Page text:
The first column contains the table headers. The data table below illustrates row headers.

First name Surname Location Age
Peter Smith Sydney 25
Kylie Jones Bathurst 27
Jodie Miller Coffs Harbour 22

Column and row (combination) header table

Combination tables contain both column and row headers. The data table below illustrates column and row headers.

Staff by role
Role Surname First name Location Age
Sales Smith Peter Sydney 25
Marketing Jones Kylie Bathurst 27
Administration Miller Jodie Coffs Harbour 22


Choose a table style option

First row header table
  1. Click into the top left table cell.
  2. Click Design tab in Table Tools ribbon.
  3. Check Header Row.
Screen shot of the design tab with the table style selected
First column header table
  1. Click into the top left table cell.
  2. Click Design tab in Table Tools ribbon.
  3. Check First Column.
Combination header (for example, column and row) table
  1. Click into the top left table cell.
  2. Click Design tab in Table Tools ribbon.
  3. Check Header Row and First Column.

Layout tables

Layout tables are used to lay out content and images on a page as opposed to tabular data. We highly recommend against using them. If you must use them, make sure you unselect both the Header Row and First Column boxes.

Repeat row headers

For 'first row header' tables and 'combination data' tables only (not 'first column header' tables), perform the following steps.

  1. Click into a cell of the first row.
  2. Right click and choose Table Properties, Row.
  3. Tick Repeat as header row at the top of each page.

Text boxes

Text boxes are ignored by screen readers in Word.

Note: They can be used if the final format of the document is a PDF as text boxes are announced in PDFs. However, you must ensure screen readers announce them in the correct location on the page.


Don't use text boxes in Word documents. Instead, apply bordering effects to highlight content.

Show content within a box

  1. Select the content you want to display in a box.
  2. Go to Home then Paragraph.
  3. Choose Borders.
  4. Select Outside Borders.
    Screen shot of the borders dialog box with the outside borders option selected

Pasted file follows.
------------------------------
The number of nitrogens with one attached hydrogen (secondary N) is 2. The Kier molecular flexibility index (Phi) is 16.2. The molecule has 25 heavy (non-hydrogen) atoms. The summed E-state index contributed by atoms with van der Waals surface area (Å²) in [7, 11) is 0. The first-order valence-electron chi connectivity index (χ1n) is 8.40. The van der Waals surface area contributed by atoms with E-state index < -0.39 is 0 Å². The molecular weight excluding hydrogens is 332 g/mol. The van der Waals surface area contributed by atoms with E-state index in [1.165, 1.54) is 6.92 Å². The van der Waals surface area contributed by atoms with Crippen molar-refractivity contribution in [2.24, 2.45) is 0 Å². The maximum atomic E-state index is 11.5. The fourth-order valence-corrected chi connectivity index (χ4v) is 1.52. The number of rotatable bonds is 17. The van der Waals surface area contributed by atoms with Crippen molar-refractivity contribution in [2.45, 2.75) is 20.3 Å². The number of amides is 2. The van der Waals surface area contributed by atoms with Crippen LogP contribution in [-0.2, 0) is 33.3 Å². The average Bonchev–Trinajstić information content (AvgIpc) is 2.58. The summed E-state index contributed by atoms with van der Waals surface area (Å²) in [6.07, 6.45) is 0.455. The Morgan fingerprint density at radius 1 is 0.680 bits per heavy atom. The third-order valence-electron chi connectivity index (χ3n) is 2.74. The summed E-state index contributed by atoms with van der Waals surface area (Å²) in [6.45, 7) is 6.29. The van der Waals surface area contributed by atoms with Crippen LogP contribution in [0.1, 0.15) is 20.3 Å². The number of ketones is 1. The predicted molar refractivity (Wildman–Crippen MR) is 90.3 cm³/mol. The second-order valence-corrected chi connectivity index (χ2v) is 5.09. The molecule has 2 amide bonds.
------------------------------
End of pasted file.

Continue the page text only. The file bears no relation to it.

Table of contents

A Table of Contents (TOC) contains links to document content. These links are particularly helpful for readers with physical and visual impairments when navigating long documents.


Insert a table of contents

  1. Check that document headings are hierarchical and consistent.
  2. Select References, Table of Contents.
  3. Choose a TOC style.
    Screen shot of the references tab selected, with the table of contents selected

Document title

Readers who are blind or who have low vision rely on a concise yet clear title to summarise PDF documents. This is also useful for search engine optimisation.


Assign a brief, clear yet descriptive title to your Word document before PDF export.

Assign a title to a document

  1. Select File, Properties.
  2. Add a title to the document in the Title field.
    Screen shot of the document title dialog box

Create PDF

The aim of this technique is to export Word document content to PDF while maintaining its structural integrity in the form of PDF tags.

Optimising the exported PDF for accessibility is covered in the next section.


Use Adobe Acrobat Pro's PDF Maker to export your document to PDF format. There are two ways to do this:

Create PDF from the Acrobat tab in the Ribbon

  1. Click Acrobat.
  2. Choose Preferences.
  3. Under Application Settings, verify that the following options are checked:
    1. Create Bookmarks
    2. Enable Accessibility and Reflow with Tagged Adobe PDF.
      Screen shot of the save as PDF dialog box
  4. In the Security tab, ensure that Enable text access for screen reader devices for the visually impaired is checked.
    Screen shot of the security tab with the screen reader option is checked
  5. Choose Create PDF, choose a file location and Save.

Alternative ways to export from Word to PDF

  1. Save as PDF also involves the Adobe Acrobat PDFMaker but without the option to create bookmarks from structural elements.
  2. Save As is a Word option. It is possible to save as PDF. However it does not create bookmarks and you'll need to do more remediation with Adobe Acrobat Pro – especially for tables that span multiple pages or columns.